Added Sugar Article Reflection In the article from USA Today “Eating too much added sugar may be killing you,” Nanci Hellmich reports that people who consume too much added sugar are at higher risk of death from heart disease than normal people. Hellmich says that too much added sugar affects your body in negative ways and leads to heart disease and death. She supports her claim by stating how many calories from added sugar the American Heart Association recommends getting from added sugars each day, then reveals how many calories from added sugar one regular soda contains, then shows many different statistics about people consuming lots of added sugar having higher-than-normal death rates from heart disease.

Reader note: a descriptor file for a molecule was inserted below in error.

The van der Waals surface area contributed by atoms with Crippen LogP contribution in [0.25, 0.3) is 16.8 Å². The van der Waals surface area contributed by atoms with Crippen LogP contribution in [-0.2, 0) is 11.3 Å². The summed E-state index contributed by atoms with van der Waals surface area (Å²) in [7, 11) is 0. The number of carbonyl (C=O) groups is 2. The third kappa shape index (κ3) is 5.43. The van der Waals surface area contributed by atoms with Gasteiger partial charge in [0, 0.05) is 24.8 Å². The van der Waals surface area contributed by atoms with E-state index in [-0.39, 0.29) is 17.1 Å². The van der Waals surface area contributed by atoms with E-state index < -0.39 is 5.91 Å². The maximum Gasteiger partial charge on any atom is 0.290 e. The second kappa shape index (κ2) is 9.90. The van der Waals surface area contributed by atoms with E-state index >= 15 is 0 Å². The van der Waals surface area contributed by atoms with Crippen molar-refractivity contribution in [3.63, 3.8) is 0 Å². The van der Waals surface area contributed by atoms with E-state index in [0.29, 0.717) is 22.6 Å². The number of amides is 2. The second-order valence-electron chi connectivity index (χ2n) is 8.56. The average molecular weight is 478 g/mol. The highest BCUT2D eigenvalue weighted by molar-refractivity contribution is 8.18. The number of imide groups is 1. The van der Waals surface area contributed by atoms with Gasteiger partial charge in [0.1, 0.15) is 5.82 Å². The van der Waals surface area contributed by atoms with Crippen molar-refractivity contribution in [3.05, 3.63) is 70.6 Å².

High Fructose Corn Syrup and Obesity If you could blame one thing for obesity, what would it be? Some scientists argue that it is high fructose corn syrup or H.F.C.S. Others disagree. Scientist has been having debates about the reason of the obesity epidemic.
Artificial Sweeteners Artificial sweeteners have caused more confusion than just about any other food. Are they OK to eat? Do they cause cancer? For every study showing a link to cancer, there is another one showing a lack of clear evidence.
Some studies support that children aged 6 – 12 years old can be positively affected from obesity prevention programs at school. However, environmental factors like economic, physical, political and sociocultural may influence negatively the results of the preventing programs. Obesity however, could be related with cultural environmental factors. For example, Mexican children consume increased amounts of sweetened beverages and decreased amounts of natural and healthy foods. In western societies children most of the time are watching TV and they are traveling by car, which means that they are performing less physical